6th Grade gets a new substitute teacher. She wants to train the class for an international competition in Paris. But something isn't right. How is she able read kids' minds? Why is she so ... See full summary »
In Northern Norway during the 1860s, a little girl named Dina accidentally causes her mother's death. Overcome with grief, her father refuses to raise her, leaving her in the care of the ... See full summary »
Documentary about Father Oliver O'Grady, a Catholic priest who was relocated to various parishes around the United States during the 1970s in an attempt by the Catholic Church to cover up his rape of dozens of children.
In order to finance his law studies, Martin starts as a night watchman in a mortuary. When the victims of a serial killer of prostitutes are deposited there, scary things begin to happen. ... See full summary »
Violent and dramatic events dog the life of hot headed rebel Chris Townes. Drifting from one menial job to another, where he finds resentment and eventually arrest, he finaly loses his ... See full summary »
When Dennis, an introvert bodybuilder, invites a local girl out on a date his mother is hurt and disappointed. Despite the pressure she puts on him to cancel the date, Dennis ventures into a night that he will never forget.
Lykke Sand Michelsen
The 38-year-old bodybuilder Dennis would really like to find true love. He has never had a girlfriend and lives alone with his mother in a suburb of Copenhagen. When his uncle marries a ... See full summary »
A deputy mayor bends the rules and becomes involved in a number of crimes. His actions prove to have terrible consequences and he starts a domino effect of accidents, lies, blackmail and ... See full summary »
Xenophobia. Xen-o-pho-bi-a. Noun: an unreasonable fear or hatred of foreigners or strangers or of that which is foreign or strange. The definition of the word does not only describe in one word the main theme of Ole Bornedal's latest film but also the vast majority of main and supportive characters that appear in the story. The writer/director of "Nattevagten" which still stands as one of the best European thrillers ever made according to yours truly serves us a simplistic and sadly identifiable story, set in a remote little community where everyone knows and accepts each other but distrusts and reject outsiders. Imagine yourself the type of place where a traumatized war fugitive tries hard to fit in and accept jobs that nobody else wants, but at the same time the local drunks and lowlifes complain that these immigrants are stealing their jobs. This is a controversial but sadly all too familiar topic, and it takes a talented and courageous director to make a confronting albeit sometimes grotesque and exaggerated movie out of it.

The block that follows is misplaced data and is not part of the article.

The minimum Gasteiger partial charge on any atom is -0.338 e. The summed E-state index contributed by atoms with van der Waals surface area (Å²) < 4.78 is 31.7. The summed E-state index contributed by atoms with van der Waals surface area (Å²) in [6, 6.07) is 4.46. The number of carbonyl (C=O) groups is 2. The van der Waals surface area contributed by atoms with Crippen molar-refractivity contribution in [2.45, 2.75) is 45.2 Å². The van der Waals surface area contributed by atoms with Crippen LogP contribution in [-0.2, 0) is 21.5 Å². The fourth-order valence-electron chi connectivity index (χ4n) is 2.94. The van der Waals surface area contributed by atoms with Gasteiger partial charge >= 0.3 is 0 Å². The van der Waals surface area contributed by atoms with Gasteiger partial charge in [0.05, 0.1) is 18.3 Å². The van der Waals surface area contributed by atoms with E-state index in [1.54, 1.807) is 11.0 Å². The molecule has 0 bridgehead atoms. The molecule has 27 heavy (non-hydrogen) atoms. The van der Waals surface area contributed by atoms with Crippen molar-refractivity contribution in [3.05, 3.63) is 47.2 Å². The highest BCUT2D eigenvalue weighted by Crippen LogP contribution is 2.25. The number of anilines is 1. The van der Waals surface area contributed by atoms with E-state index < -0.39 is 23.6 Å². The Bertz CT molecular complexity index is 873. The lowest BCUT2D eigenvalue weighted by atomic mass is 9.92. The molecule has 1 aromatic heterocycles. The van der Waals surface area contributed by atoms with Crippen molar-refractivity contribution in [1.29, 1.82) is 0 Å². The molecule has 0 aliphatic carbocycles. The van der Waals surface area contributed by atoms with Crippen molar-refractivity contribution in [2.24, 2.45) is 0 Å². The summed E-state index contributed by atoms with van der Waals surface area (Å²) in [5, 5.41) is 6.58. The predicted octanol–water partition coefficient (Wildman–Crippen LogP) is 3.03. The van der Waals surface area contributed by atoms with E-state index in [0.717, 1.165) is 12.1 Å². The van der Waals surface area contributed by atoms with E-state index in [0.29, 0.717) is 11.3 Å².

Johannes and his family return back to his birthplace in the countryside, where they bought an old mansion that he is renovating with the more than welcome help of a Bosnian fugitive named Alain. Most of the town folks are marginal proletarians, however, like Johannes' brother Lars who's an alcoholic, pregnant girlfriend beating truck driver. On the day before the town's annual highlight a carnival with a beer tent Lars runs his truck over a sweet old granny who was on her way to the chapel on her moped. Lars frames Bosnian immigrant Alain for her death, which instantly causes the entire town to go on an aggressive and drunken manhunt. Johannes is the only person protecting Alain and they all entrench themselves in the house as the outrageous lynch mob arrives.
I watched "Deliver Us From Evil" at the Belgian Festival of Fantastic Films, where Ole Bornedal was present to introduce the movie himself. He said this was probably the most brutal movie he'd ever make. He's right, of course, but there simply isn't any other way to tell such a raw and shocking but sadly realistic story. According to Bornedal, the media and politicians want to make us believe that bad people only live in the Middle Eastern area, but this movie and its crude but recognizable characters prove otherwise. The comparisons with Sam Peckinpah's early 70's classic "Straw Dogs" are more than justified. Both film slowly but uncannily build up towards a shocking climax that only leaves behind victims. The dead and dying can't repent for the type of sins they committed and even the survivors won't be able to live happily ever after. If you decide to watch "Deliver Us From Evil", prepare yourself for devastating viewing experience, with a continuously unpleasant atmosphere and a number of truly gritty images, that will spook through your head for several more days. But it's more than worth it.
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